Eliminating Gaming Lags: Three Ways to Reduce Packet Loss and Latency – Rhoonet
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Eliminating Gaming Lags: Three Ways to Reduce Packet Loss and Latency

Are you a video gaming enthusiast? Are you always concern about packet loss and latency? Gone are the days when video gaming was done on stand-alone consoles like the Super Nintendo Entertainment game1 Systems™ and Sega Genesis™ where one never had to worry about lag time. Well, here we are today in the year 2015, and latency is a reality because gaming requires broadband connectivity via a DSL, cable internet, 3G 4G cellular network or a very expansive T-1 line.

 

Ok, let’s get started. Packet loss – when online data packets go missing during transmission. What happens? The packet is again retransmitted and stacked in the right order. Just so you know, packets get lost all the time due to numerous factors; oversubscribed game1 network or just a plain old slow transmission like dial-up, satellite internet or a 2G cellular network.– and latency can slow down online gameplay as much as inadequate download or upload speeds. In fact, since online gaming requires a relatively small amount of bandwidth, packet loss and latency are actually the primary Internet-based causes of lagging gameplay.

At Rhoonet, we like dispensing information without all of the technical jargons and acronyms.

Measure packet loss and latency by “pinging” the nearest hub, which tests connectivity and measures the time it takes for the signal to travel between the host and the destination (round-trip). Use an app such as http://www.pingtest.net/. As a general rule, online gaming will lag noticeably any time the ping is above 100 milliseconds. Minimizing ping, then, is essential to seamless gameplay.

Here are five ways to do just that:

1. Choose an Internet provider with a low base ping rate. Every type of provider – from cable to satellite – operates on a different latency baseline. Compare and contrast the baselines below and choose the provider that serves your needs. Note that satellite Internet does not have a sufficient ping rate to support online gaming.

T1 line: 0 to 10 milliseconds

Cable: 5 to 40 milliseconds

DSL: 10 to 70 milliseconds

Mobile broadband: 75 to 100 milliseconds

Satellite: 500 milliseconds

Since broadcasting Wi-Fi increases both packet loss and ping rate, it is best to game with a wired connection. If you typically use Wi-Fi, connect your computer directly to your wireless router using an Ethernet cable.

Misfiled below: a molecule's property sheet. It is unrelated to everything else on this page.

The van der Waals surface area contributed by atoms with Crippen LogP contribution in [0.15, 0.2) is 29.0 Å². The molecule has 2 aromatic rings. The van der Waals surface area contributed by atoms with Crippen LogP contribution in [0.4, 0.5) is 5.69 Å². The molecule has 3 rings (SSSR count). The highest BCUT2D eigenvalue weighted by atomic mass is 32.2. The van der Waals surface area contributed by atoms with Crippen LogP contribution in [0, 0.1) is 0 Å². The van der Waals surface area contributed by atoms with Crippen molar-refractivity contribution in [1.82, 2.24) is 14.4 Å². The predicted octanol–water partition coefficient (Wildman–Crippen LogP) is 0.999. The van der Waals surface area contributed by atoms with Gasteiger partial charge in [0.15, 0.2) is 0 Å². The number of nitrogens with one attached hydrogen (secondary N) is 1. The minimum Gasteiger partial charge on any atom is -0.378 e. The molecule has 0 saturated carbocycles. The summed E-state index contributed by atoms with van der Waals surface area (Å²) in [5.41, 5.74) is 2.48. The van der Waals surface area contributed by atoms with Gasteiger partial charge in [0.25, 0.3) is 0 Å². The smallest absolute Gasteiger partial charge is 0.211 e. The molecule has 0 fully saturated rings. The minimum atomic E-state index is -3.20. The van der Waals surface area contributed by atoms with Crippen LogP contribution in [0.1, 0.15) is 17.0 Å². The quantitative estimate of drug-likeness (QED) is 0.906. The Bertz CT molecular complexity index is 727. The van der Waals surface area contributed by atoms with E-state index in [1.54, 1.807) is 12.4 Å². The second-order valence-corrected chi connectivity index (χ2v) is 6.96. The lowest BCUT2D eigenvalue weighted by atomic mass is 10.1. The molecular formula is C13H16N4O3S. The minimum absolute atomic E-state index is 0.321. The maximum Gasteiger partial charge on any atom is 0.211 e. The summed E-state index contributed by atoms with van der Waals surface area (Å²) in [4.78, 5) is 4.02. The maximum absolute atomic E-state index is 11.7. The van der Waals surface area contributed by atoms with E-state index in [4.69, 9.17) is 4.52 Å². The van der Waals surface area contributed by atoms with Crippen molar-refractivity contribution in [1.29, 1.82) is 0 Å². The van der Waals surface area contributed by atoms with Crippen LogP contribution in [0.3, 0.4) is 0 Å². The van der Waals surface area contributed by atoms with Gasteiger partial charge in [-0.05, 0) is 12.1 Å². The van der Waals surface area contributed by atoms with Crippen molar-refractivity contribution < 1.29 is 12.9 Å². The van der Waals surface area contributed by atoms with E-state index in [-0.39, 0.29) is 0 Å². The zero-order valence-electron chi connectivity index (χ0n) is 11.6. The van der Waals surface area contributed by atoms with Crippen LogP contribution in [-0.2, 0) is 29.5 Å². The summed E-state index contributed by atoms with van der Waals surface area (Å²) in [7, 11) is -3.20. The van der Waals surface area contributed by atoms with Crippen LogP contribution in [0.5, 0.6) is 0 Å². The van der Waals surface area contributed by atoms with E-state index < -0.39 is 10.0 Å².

2. Choose a local game server. For every 1500 miles between the host and the destination servers, add 25 to 75 milliseconds to the ping rate. Sometimes a gamer has no choice but to connect to an official server that is an inconvenient number of miles away. If, however, you do have a choice, choose the server that is closest.

If you can’t change your server, change your routing table. You can accomplish this by connecting to a public domain name system like Google Public DNS that speeds up contact between remote servers.

As a side note, if bandwidth is not an issue but slow gameplay is, connect to a 124 tick server rather than a 64 tick server. This will increase the rate at which the game updates, giving you more time to react to events in the game.

3. Adjust your Quality of Service (QoS) settings to prioritize gaming and throttle download speed. Load-balancing routers come with QoS software. Alternatively, you can download and use a load-balancing application like NetBalancer or Traffic Shaper XP.
 

First, if you share your Internet connection with others or use the game1 Internet for other tasks while gaming, adjust your router’s QoS settings to prioritize packets sent to and from your game. This prevents extraneous traffic from hogging bandwidth.

Second, throttle download speed. Download speed, the most important speed for online tasks like browsing and receiving e-mail, is typically the least important for online gaming. The two speeds typically neglected by providers – upload and ping – will increase if you sacrifice download speed.

 




Hannah Fillmore-Patrick

Hannah Fillmore-Patrick is a 2012 graduate of Colby College's English department who, back then, didn’t know she was reading Moby Dick just to go into the one industry that’s more complicated than Melville: tech.

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